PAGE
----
Peasants and Other Stories (1956) — Toimittaja — 225 kappaletta, 3 arvostelua
Reader in Comparative Religion: An Anthropological Approach (1958) — Avustaja — 210 kappaletta
The Lincoln Anthology: Great Writers on His Life and Legacy from 1860 to Now (2008) — Avustaja — 158 kappaletta, 1 arvostelu
The Norton Book of Personal Essays (1997) — Avustaja — 143 kappaletta, 1 arvostelu
A Comprehensive Anthology of American Poetry (1929) — Avustaja — 130 kappaletta, 2 arvostelua
The Great Gatsby / Tender Is The Night / The Last Tycoon (1953) — Toimittaja, eräät painokset107 kappaletta, 1 arvostelu
Twentieth-Century American Poetry (1944) — Avustaja — 100 kappaletta, 2 arvostelua
Writing New York: A Literary Anthology (Expanded 10th-Anniversary Edition) (2008) — Avustaja — 94 kappaletta, 1 arvostelu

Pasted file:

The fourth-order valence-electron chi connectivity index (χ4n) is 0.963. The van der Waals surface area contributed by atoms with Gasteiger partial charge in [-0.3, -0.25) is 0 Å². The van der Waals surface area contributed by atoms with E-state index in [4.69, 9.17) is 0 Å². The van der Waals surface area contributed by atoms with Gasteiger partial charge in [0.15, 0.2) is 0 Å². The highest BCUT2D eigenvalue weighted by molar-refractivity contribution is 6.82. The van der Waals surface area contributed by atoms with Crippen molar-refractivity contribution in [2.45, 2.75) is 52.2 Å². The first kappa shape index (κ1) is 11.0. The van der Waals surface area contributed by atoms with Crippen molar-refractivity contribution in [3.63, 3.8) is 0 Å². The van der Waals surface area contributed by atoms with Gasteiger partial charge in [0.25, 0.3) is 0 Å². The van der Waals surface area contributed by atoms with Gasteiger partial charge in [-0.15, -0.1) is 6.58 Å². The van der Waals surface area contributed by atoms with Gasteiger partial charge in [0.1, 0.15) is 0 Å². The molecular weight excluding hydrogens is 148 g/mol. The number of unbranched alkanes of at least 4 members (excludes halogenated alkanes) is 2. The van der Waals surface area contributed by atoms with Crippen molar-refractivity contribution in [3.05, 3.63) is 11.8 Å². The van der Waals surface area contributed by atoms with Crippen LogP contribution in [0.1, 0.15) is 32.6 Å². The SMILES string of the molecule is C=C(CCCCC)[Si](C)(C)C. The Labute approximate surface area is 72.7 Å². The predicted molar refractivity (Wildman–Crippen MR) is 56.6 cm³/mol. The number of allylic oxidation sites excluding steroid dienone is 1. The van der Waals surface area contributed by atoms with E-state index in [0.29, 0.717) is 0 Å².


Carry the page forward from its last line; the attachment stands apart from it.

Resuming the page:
War No More: Three Centuries of American Antiwar and Peace Writing (2016) — Avustaja — 87 kappaletta, 1 arvostelu
A Reader's Companion to the Hobbit and the Lord of the Rings (1995) — Avustaja — 79 kappaletta, 1 arvostelu
Years of Protest: A Collection of American Writings of the 1930's (1967) — Avustaja — 39 kappaletta, 1 arvostelu
The Complete Works of Kate Chopin (Southern Literary Studies) (1969) — Esipuhe, eräät painokset; Esipuhe — 36 kappaletta, 1 arvostelu
H.P. LOVECRAFT: Four Decades of Criticism (1980) — Avustaja — 34 kappaletta
James Joyce: Two Decades of Criticism (1946) — Avustaja — 22 kappaletta
A. E. Housman : a collection of critical essays (1968) — Avustaja — 22 kappaletta, 1 arvostelu
J. R. R. Tolkien, der Mythenschöpfer (1984) — Tekijä — 7 kappaletta
Eighteen Stories (1965) 4 kappaletta